Of course, Jordan could play a little basketball too. He'd just finished his third season at North Carolina -- ironically, losing to Indiana in his final college game -- as the national player of the year and was pegged as a high lottery pick. At the Olympics trials, his aura grew, as he distanced himself from the other players. My friend and classmate, Pat Knight, the coach's son, regaled the seventh grade kaffeeklatsch with stories of Jordan's feats during practices. Bob Knight gushed uncharacteristically about his shooting guard and warned that any NBA team foolish enough to pass up drafting Jordan would regret the decision. "Jordan's game is made for the NBA," he declared. Knight wasn't entirely prescient that spring; the players he cut from his team included Malone, Barkley, John Stockton and Joe Dumars. But he sure had Jordan pegged.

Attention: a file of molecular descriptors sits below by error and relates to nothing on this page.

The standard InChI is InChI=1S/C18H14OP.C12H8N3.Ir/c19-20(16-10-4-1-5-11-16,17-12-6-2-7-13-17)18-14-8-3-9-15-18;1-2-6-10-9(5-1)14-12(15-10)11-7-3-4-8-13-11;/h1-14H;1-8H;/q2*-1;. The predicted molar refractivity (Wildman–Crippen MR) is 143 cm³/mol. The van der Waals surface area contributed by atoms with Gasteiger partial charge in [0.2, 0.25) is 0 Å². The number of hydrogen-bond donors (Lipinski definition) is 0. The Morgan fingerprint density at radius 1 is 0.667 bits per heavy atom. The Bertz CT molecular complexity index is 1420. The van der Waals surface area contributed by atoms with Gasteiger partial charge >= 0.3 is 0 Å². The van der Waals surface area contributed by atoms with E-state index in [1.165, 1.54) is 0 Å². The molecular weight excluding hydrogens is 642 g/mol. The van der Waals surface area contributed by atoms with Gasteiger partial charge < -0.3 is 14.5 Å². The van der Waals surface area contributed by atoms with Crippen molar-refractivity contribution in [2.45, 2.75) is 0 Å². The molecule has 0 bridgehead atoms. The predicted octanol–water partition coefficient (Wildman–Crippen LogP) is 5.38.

"Okay," the handler said. "Michael won't be available again until tomorrow."